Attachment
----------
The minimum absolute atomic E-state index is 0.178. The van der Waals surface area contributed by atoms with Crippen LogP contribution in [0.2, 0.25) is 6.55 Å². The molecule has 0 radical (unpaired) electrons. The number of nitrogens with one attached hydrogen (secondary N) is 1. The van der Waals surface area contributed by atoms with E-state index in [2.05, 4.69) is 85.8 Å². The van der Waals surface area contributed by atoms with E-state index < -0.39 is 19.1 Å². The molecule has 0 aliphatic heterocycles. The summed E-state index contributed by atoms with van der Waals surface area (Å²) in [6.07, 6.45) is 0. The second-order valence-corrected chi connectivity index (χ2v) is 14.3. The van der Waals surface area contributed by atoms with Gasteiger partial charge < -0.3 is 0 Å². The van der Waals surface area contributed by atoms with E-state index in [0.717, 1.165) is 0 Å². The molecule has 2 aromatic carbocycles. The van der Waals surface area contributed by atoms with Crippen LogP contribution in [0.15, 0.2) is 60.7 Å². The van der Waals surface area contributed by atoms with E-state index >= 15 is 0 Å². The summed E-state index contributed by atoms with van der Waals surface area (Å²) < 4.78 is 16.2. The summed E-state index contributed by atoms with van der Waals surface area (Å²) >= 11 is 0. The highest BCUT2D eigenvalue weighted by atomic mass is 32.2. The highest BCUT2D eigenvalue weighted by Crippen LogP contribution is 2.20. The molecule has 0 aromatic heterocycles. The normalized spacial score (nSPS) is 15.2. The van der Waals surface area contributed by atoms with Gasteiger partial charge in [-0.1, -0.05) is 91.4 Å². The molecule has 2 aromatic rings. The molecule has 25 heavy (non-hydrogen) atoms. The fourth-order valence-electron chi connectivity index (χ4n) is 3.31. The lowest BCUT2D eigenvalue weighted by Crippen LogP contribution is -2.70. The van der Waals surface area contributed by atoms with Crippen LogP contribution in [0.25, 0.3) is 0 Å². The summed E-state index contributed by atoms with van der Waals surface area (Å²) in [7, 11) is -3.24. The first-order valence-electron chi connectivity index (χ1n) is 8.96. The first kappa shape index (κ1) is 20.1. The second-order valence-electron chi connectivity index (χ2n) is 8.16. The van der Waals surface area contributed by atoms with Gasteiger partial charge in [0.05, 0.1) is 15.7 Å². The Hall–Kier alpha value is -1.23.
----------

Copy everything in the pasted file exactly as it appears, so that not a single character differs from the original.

The minimum absolute atomic E-state index is 0.178. The van der Waals surface area contributed by atoms with Crippen LogP contribution in [0.2, 0.25) is 6.55 Å². The molecule has 0 radical (unpaired) electrons. The number of nitrogens with one attached hydrogen (secondary N) is 1. The van der Waals surface area contributed by atoms with E-state index in [2.05, 4.69) is 85.8 Å². The van der Waals surface area contributed by atoms with E-state index < -0.39 is 19.1 Å². The molecule has 0 aliphatic heterocycles. The summed E-state index contributed by atoms with van der Waals surface area (Å²) in [6.07, 6.45) is 0. The second-order valence-corrected chi connectivity index (χ2v) is 14.3. The van der Waals surface area contributed by atoms with Gasteiger partial charge < -0.3 is 0 Å². The van der Waals surface area contributed by atoms with E-state index in [0.717, 1.165) is 0 Å². The molecule has 2 aromatic carbocycles. The van der Waals surface area contributed by atoms with Crippen LogP contribution in [0.15, 0.2) is 60.7 Å². The van der Waals surface area contributed by atoms with E-state index >= 15 is 0 Å². The summed E-state index contributed by atoms with van der Waals surface area (Å²) < 4.78 is 16.2. The summed E-state index contributed by atoms with van der Waals surface area (Å²) >= 11 is 0. The highest BCUT2D eigenvalue weighted by atomic mass is 32.2. The highest BCUT2D eigenvalue weighted by Crippen LogP contribution is 2.20. The molecule has 0 aromatic heterocycles. The normalized spacial score (nSPS) is 15.2. The van der Waals surface area contributed by atoms with Gasteiger partial charge in [-0.1, -0.05) is 91.4 Å². The molecule has 2 aromatic rings. The molecule has 25 heavy (non-hydrogen) atoms. The fourth-order valence-electron chi connectivity index (χ4n) is 3.31. The lowest BCUT2D eigenvalue weighted by Crippen LogP contribution is -2.70. The van der Waals surface area contributed by atoms with Crippen LogP contribution in [0.25, 0.3) is 0 Å². The summed E-state index contributed by atoms with van der Waals surface area (Å²) in [7, 11) is -3.24. The first-order valence-electron chi connectivity index (χ1n) is 8.96. The first kappa shape index (κ1) is 20.1. The second-order valence-electron chi connectivity index (χ2n) is 8.16. The van der Waals surface area contributed by atoms with Gasteiger partial charge in [0.05, 0.1) is 15.7 Å². The Hall–Kier alpha value is -1.23.